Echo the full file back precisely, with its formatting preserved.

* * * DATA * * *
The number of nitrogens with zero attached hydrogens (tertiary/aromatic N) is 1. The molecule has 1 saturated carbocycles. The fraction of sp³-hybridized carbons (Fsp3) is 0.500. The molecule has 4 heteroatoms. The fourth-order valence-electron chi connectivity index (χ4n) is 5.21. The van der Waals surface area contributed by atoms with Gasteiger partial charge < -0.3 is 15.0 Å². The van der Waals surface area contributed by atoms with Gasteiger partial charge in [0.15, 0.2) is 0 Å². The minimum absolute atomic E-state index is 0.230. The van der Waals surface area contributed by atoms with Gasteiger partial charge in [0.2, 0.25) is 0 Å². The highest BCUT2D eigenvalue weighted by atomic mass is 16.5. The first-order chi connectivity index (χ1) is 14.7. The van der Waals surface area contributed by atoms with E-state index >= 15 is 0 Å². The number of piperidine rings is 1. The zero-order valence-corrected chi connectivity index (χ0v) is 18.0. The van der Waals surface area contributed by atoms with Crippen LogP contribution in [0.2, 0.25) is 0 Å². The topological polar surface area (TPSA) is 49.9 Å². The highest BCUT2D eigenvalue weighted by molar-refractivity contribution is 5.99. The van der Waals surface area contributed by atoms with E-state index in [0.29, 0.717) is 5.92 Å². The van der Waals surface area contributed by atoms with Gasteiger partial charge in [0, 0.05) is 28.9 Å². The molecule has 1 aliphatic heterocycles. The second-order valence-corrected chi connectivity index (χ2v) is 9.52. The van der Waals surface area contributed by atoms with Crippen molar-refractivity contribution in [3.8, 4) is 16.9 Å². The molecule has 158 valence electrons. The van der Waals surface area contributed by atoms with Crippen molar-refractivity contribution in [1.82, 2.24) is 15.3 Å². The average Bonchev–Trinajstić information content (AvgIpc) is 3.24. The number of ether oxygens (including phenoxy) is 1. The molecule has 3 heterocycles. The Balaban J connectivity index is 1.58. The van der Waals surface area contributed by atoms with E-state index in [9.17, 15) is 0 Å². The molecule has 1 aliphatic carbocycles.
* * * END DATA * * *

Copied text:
The number of nitrogens with zero attached hydrogens (tertiary/aromatic N) is 1. The molecule has 1 saturated carbocycles. The fraction of sp³-hybridized carbons (Fsp3) is 0.500. The molecule has 4 heteroatoms. The fourth-order valence-electron chi connectivity index (χ4n) is 5.21. The van der Waals surface area contributed by atoms with Gasteiger partial charge < -0.3 is 15.0 Å². The van der Waals surface area contributed by atoms with Gasteiger partial charge in [0.15, 0.2) is 0 Å². The minimum absolute atomic E-state index is 0.230. The van der Waals surface area contributed by atoms with Gasteiger partial charge in [0.2, 0.25) is 0 Å². The highest BCUT2D eigenvalue weighted by atomic mass is 16.5. The first-order chi connectivity index (χ1) is 14.7. The van der Waals surface area contributed by atoms with E-state index >= 15 is 0 Å². The number of piperidine rings is 1. The zero-order valence-corrected chi connectivity index (χ0v) is 18.0. The van der Waals surface area contributed by atoms with Crippen LogP contribution in [0.2, 0.25) is 0 Å². The topological polar surface area (TPSA) is 49.9 Å². The highest BCUT2D eigenvalue weighted by molar-refractivity contribution is 5.99. The van der Waals surface area contributed by atoms with E-state index in [0.29, 0.717) is 5.92 Å². The van der Waals surface area contributed by atoms with Gasteiger partial charge in [0, 0.05) is 28.9 Å². The molecule has 1 aliphatic heterocycles. The second-order valence-corrected chi connectivity index (χ2v) is 9.52. The van der Waals surface area contributed by atoms with Crippen molar-refractivity contribution in [3.8, 4) is 16.9 Å². The molecule has 158 valence electrons. The van der Waals surface area contributed by atoms with Crippen molar-refractivity contribution in [1.82, 2.24) is 15.3 Å². The average Bonchev–Trinajstić information content (AvgIpc) is 3.24. The number of ether oxygens (including phenoxy) is 1. The molecule has 3 heterocycles. The Balaban J connectivity index is 1.58. The van der Waals surface area contributed by atoms with E-state index in [9.17, 15) is 0 Å². The molecule has 1 aliphatic carbocycles.